• 7. Miguel-Berges, María L
    et al.
    Santaliestra-Pasias, Alba M
    Mouratidou, Theodora
    Androutsos, Odysseas
    de Craemer, Marieke
    Pinket, An-Sofie
    Birnbaum, Julia
    Koletzko, Berthold
    Iotova, Violeta
    Usheva, Natalia
    Kulaga, Zbigniew
    Gozdz, Magdalena
    Manios, Yannis
    Moreno, Luis A
    Associations between food and beverage consumption and different types of sedentary behaviours in European preschoolers: the ToyBox-study.2017In: European Journal of Nutrition, ISSN 1436-6207, E-ISSN 1436-6215, Vol. 56, no 5, p. 1939-1951Article in journal (Refereed)
    Abstract [en]

    OBJECTIVE: To examine the association between food and beverage consumption and time spent in different sedentary behaviours such as watching TV and DVDs, playing computer/video games and quiet play/activities in preschoolers.

    METHODS: A sample of 6431 (51.8 % males) European preschoolers aged 3.5-5.5 years from six survey centres was included in the data analyses. Data on dietary habits and sedentary behaviours [watching TV, playing computer and quiet play (both during weekdays and weekend days)] were collected via standardized proxy-administered questionnaires. One-way analysis of covariance and general linear model (adjusted for sex, maternal education, body mass index and centre) were conducted.

    RESULTS: The results of the generalized linear model showed that the more strong associations in both males and females who were watching TV for > 1 h/day during weekdays were positively associated with increased consumption of fizzy drinks (β = 0.136 for males and β = 0.156 for females), fresh and packed juices (β = 0.069, β = 0.089), sweetened milk (β = 0.119, β = 0.078), cakes and biscuits (β = 0.116, β = 0.145), chocolate (β = 0.052, β = 0.090), sugar-based desserts and pastries (β = 0.234, β = 0.250), salty snacks (β = 0.067, β = 0.056), meat/poultry/processed meat (β = 0.067, β = 0.090) and potatoes (β = 0.071, β = 0.067), and negative associations were observed for the consumption of fruits (β = -0.057, β = -0.099), vegetables (β = -0.056, β = -0.082) and fish (β = -0.013, β = -0.013). During weekend days, results were comparable.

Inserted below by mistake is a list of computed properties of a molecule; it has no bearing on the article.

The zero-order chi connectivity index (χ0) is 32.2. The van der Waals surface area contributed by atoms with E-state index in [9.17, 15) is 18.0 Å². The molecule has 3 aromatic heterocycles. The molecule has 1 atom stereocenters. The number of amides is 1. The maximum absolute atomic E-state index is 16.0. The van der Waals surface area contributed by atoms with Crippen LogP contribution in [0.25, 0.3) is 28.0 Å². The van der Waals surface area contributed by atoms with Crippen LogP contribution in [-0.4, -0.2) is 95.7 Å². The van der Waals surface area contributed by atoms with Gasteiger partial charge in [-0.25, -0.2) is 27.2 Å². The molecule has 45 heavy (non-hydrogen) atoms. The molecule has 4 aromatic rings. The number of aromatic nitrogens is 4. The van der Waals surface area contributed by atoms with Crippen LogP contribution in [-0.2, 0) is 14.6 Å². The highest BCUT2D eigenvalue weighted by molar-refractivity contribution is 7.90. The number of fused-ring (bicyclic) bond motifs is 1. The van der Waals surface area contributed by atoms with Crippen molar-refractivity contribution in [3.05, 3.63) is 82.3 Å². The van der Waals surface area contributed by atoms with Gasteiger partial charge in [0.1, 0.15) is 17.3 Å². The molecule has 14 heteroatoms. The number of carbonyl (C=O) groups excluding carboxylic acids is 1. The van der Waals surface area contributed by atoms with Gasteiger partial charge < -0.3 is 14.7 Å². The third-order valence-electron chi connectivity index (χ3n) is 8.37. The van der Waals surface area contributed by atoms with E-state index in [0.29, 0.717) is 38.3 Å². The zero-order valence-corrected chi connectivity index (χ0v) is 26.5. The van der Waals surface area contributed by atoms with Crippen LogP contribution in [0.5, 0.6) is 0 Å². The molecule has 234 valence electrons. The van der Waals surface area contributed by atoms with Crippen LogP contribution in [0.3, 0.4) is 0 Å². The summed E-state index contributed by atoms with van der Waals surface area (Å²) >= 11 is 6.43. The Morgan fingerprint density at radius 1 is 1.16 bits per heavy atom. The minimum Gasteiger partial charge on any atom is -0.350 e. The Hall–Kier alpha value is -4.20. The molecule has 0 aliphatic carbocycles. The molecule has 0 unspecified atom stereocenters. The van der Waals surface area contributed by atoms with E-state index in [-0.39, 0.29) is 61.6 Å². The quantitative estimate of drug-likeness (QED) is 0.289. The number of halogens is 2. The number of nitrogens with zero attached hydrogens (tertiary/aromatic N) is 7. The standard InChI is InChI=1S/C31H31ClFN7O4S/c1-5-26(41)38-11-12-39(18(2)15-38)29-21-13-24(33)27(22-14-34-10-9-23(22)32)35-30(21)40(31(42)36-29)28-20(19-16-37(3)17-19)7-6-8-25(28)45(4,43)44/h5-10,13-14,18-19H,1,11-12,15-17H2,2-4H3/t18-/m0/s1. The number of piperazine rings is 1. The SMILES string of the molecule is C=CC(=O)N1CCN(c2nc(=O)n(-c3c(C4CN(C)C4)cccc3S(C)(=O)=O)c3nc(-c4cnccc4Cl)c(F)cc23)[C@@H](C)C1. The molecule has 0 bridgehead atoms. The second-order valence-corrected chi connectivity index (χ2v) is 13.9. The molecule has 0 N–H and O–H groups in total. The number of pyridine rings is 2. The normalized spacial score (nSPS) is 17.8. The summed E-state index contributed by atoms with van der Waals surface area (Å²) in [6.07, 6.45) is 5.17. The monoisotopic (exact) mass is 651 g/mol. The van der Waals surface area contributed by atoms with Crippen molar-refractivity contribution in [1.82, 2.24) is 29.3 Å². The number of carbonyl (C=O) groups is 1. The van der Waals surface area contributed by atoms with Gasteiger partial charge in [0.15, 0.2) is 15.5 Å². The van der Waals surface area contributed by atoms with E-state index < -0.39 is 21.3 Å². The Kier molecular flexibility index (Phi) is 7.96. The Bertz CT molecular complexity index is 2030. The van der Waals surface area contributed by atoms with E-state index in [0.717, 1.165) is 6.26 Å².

CONCLUSIONS: In European preschoolers, sedentary behaviours were associated with consumption of energy-dense foods and fizzy drinks. The present findings will contribute to improve the strategies to prevent overweight, obesity and nutrition-related chronic diseases from early childhood.

  • 8. Nordenvall, Caroline
    et al.
    Oskarsson, Viktor
    Wolk, Alicja
    Uppsala University, Disciplinary Domain of Medicine and Pharmacy, Faculty of Medicine, Department of Surgical Sciences, Orthopaedics.
    Fruit and vegetable consumption and risk of cholecystectomy: a prospective cohort study of women and men.2018In: European Journal of Nutrition, ISSN 1436-6207, E-ISSN 1436-6215, Vol. 57, no 1, p. 75-81Article in journal (Refereed)
    Abstract [en]

    PURPOSE: Epidemiologic data on whether consumption of fruit and vegetables (FVs) decreases the risk of gallstone disease are sparse. Therefore, we examined the association between FV consumption and the 14-year risk of symptomatic gallstone disease (defined as occurrence of cholecystectomy) in a large group of middle-aged and elderly persons.